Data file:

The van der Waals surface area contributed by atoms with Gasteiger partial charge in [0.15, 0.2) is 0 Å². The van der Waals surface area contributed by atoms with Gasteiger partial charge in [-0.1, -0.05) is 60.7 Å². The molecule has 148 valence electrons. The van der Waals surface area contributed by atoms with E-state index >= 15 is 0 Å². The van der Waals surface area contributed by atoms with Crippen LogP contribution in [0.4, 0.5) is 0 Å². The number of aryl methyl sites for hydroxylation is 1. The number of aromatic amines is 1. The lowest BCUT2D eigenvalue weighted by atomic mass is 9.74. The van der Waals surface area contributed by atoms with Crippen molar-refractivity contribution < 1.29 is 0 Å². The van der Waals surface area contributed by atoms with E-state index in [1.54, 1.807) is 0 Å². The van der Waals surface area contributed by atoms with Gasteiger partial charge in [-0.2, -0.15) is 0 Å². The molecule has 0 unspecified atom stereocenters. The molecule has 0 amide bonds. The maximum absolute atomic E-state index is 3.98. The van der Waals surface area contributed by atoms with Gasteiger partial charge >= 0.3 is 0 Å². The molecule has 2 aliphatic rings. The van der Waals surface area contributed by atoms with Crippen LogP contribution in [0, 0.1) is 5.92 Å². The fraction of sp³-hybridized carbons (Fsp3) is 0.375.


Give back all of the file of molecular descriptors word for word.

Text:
The van der Waals surface area contributed by atoms with Gasteiger partial charge in [0.15, 0.2) is 0 Å². The van der Waals surface area contributed by atoms with Gasteiger partial charge in [-0.1, -0.05) is 60.7 Å². The molecule has 148 valence electrons. The van der Waals surface area contributed by atoms with E-state index >= 15 is 0 Å². The van der Waals surface area contributed by atoms with Crippen LogP contribution in [0.4, 0.5) is 0 Å². The number of aryl methyl sites for hydroxylation is 1. The number of aromatic amines is 1. The lowest BCUT2D eigenvalue weighted by atomic mass is 9.74. The van der Waals surface area contributed by atoms with Crippen molar-refractivity contribution < 1.29 is 0 Å². The van der Waals surface area contributed by atoms with E-state index in [1.54, 1.807) is 0 Å². The van der Waals surface area contributed by atoms with Gasteiger partial charge in [-0.2, -0.15) is 0 Å². The molecule has 0 unspecified atom stereocenters. The molecule has 0 amide bonds. The maximum absolute atomic E-state index is 3.98. The van der Waals surface area contributed by atoms with Gasteiger partial charge >= 0.3 is 0 Å². The molecule has 2 aliphatic rings. The van der Waals surface area contributed by atoms with Crippen LogP contribution in [0, 0.1) is 5.92 Å². The fraction of sp³-hybridized carbons (Fsp3) is 0.375.